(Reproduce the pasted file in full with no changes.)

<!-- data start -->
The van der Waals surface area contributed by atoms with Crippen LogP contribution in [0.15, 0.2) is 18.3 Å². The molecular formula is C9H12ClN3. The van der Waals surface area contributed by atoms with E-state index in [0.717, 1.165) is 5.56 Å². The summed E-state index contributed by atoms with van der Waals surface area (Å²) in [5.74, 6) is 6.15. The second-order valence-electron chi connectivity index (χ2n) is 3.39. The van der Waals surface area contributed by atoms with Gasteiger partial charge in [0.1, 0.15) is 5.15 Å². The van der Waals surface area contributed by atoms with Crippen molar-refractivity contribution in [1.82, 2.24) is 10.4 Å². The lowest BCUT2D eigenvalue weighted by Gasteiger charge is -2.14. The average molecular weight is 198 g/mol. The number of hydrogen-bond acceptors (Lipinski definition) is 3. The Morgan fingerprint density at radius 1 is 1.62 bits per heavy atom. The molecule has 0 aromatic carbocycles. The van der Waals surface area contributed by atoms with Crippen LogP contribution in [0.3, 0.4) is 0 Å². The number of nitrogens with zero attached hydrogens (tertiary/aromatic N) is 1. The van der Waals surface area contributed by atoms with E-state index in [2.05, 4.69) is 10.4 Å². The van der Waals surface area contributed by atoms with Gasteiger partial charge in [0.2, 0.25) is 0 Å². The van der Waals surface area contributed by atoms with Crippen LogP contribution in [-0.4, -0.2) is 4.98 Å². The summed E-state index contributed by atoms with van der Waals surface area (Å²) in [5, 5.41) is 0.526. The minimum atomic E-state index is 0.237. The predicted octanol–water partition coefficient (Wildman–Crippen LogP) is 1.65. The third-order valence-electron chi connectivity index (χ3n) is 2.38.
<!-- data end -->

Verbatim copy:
The van der Waals surface area contributed by atoms with Crippen LogP contribution in [0.15, 0.2) is 18.3 Å². The molecular formula is C9H12ClN3. The van der Waals surface area contributed by atoms with E-state index in [0.717, 1.165) is 5.56 Å². The summed E-state index contributed by atoms with van der Waals surface area (Å²) in [5.74, 6) is 6.15. The second-order valence-electron chi connectivity index (χ2n) is 3.39. The van der Waals surface area contributed by atoms with Gasteiger partial charge in [0.1, 0.15) is 5.15 Å². The van der Waals surface area contributed by atoms with Crippen molar-refractivity contribution in [1.82, 2.24) is 10.4 Å². The lowest BCUT2D eigenvalue weighted by Gasteiger charge is -2.14. The average molecular weight is 198 g/mol. The number of hydrogen-bond acceptors (Lipinski definition) is 3. The Morgan fingerprint density at radius 1 is 1.62 bits per heavy atom. The molecule has 0 aromatic carbocycles. The van der Waals surface area contributed by atoms with Crippen LogP contribution in [0.3, 0.4) is 0 Å². The number of nitrogens with zero attached hydrogens (tertiary/aromatic N) is 1. The van der Waals surface area contributed by atoms with E-state index in [2.05, 4.69) is 10.4 Å². The van der Waals surface area contributed by atoms with Gasteiger partial charge in [0.2, 0.25) is 0 Å². The van der Waals surface area contributed by atoms with Crippen LogP contribution in [-0.4, -0.2) is 4.98 Å². The summed E-state index contributed by atoms with van der Waals surface area (Å²) in [5, 5.41) is 0.526. The minimum atomic E-state index is 0.237. The predicted octanol–water partition coefficient (Wildman–Crippen LogP) is 1.65. The third-order valence-electron chi connectivity index (χ3n) is 2.38.